by David P. Greisman
When junior welterweight titleholder Lamont Peterson steps into the ring on Jan. 25 against Dierry Jean, it will be Peterson’s first fight back in eight months, dating back to his third-round technical knockout loss to Lucas Matthysse.
Peterson’s trainer, spoke with BoxingScene.com on Jan. 12 about the Jean fight, rebounding from the Matthysse loss, and much more.
BoxingScene.com: How much do you know about Dierry Jean, and what fights have you been looking at in preparation?
Hunter: “I don’t recall the fight that I actually saw. I saw a couple clips on him. I’d say that he’s a pretty decent little fighter. Comes forward. The fight that I did see, he just stayed in and threw a lot of combinations. But he’s a decent fighter. But it’s nothing that we’ve not seen before, either in the amateurs or the pros.
“Not a whole lot of surprises, from what I can see, unless he tries to bring something different to the table, which they do a lot of times. But in the heat of battle, you tend to convert back to your comfort zone, which is what he normally does. So whatever they bring to the table, we’ll try to have a counter for it.”
BoxingScene.com: When I spoke to Lamont several weeks ago, he described Jean as a fighter he felt does a lot of things good, but that there wasn’t anything that stood out about him. Does that match up with what you’ve seen?
Hunter: “Yeah, totally. I didn’t see one thing that he specializes in that is great. But he does, like Lamont said, a lot of things good.”
BoxingScene.com: From a trainer’s perspective, what does it take to get your fighter to bounce back the way that you’re seeking to do with Lamont right now?
Hunter: “Well, in our case, this is boxing, and at any given time anybody can suffer a loss. You go back to the great ones like Ray Robinson, Ray Leonard, Marvin Hagler, Thomas Hearns, Benitez, Duran. All of these are Hall of Fame fighters, and all of them have something in common: Each and every one of them suffered a loss. Some of them suffered multiple losses. So the type of fighter Lamont is, his thing is ‘Just fight.’ He loves to fight. Win, lose or draw, every time he goes out there, he tries to go out there and do his best. So I don’t think we’ll have no problem with that.”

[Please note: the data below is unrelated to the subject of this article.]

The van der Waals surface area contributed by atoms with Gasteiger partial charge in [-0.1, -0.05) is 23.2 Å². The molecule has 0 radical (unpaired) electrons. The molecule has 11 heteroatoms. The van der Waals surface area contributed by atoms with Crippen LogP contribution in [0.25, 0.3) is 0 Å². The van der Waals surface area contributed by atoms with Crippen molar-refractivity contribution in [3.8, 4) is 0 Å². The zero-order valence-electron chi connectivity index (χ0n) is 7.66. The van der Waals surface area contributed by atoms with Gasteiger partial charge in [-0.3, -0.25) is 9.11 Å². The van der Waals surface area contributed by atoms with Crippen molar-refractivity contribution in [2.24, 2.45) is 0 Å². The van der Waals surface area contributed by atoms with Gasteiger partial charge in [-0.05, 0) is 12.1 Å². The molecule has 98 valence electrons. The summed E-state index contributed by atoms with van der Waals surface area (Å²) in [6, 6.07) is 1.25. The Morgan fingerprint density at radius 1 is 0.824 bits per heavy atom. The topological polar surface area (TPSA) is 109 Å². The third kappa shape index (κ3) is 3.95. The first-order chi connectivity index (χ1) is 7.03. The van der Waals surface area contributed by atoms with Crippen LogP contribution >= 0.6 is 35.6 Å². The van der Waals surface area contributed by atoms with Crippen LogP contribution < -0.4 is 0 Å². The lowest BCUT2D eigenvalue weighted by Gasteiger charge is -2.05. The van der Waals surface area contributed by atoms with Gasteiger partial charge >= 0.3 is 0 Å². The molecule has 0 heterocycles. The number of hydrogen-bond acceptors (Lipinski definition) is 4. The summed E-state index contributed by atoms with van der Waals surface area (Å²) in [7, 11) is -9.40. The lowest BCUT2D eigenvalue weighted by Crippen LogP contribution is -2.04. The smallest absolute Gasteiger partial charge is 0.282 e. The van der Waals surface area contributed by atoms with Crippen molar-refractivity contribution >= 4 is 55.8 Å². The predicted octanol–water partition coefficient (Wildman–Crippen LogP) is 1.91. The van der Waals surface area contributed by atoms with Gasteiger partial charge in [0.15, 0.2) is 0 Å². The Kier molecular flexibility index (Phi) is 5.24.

BoxingScene.com: Did you notice any change in Lamont’s temperament or demeanor when he returned to the gym after the loss?
Hunter: “I know one of our strong suits early on in our career is that we were more cerebral than anything. I think he’s getting back to more of the sweet science of the sport, which is boxing. The fights leading up to the Lucas [Matthysse] fight, most of the time in our fights we had to hunt our opponent down. So he kind of got used to that and got away from what got us there in the first place. I think you’ll see more boxing this time. And if push comes to shove, if it gets on the line, of course we can always fight our way out.”
BoxingScene.com: Like you said, a guy like Kendall Holt is more of a counter-puncher. Do you see Dierry Jean as more of a come-forward fighter?
Hunter: “Kinda, sorta. I’ve seen a little bit of both in him. It all depends on who he’s facing also. A lot of times when you go into a situation like that, fighting for or defending the world title, it’s different. Lamont’s been in there. He’s been in the bigger fights. He’s been in with the Victor Ortizes, the [Timothy] Bradleys and Matthysses, the Amir Khans. No disrespect to this young man from Canada, but he’s never faced a fighter like Lamont before. So it’s different.
“When you face somebody who’s been there before, for the most part every dog’s going to bite in his back yard, but with the gate open, would you bite? We’re definitely going to bite outside of our fence. So I’m going to look forward to see what he does.”
BoxingScene.com: Lamont’s spoken before about how great it is to perform in front of a hometown crowd. From your perspective as a trainer, do you see any distraction from Lamont when he’s fighting at home, or is it almost better for him to be training at home before and up to a fight night?
Hunter: “There has been a little bit of both at one time. But during the times that we are preparing for a fight here in the city, it’s almost like we’re away because we don’t stay at home. We get away, because we don’t want those distractions. The last couple of fights that he’s had here, it seems like he’s actually energized from the crowd. That was on my mind when we first came back, because we had been on the road for so long in the amateurs and in the pros. I didn’t know what it’d be like, if there’d be any added burden of fighting at home. But thus far, he seems to have been successful here, so we’re looking forward to it again.”
BoxingScene.com: Lamont doesn’t stay at home?
Hunter: “We usually move out until the fight is over with, and then we go back home. Of course he’ll have a lot of family and friends, they may want to call just to chat, they may want to call about tickets or what have you. We don’t want to get distracted by that stuff. We need to focus on the fight, so we get away.”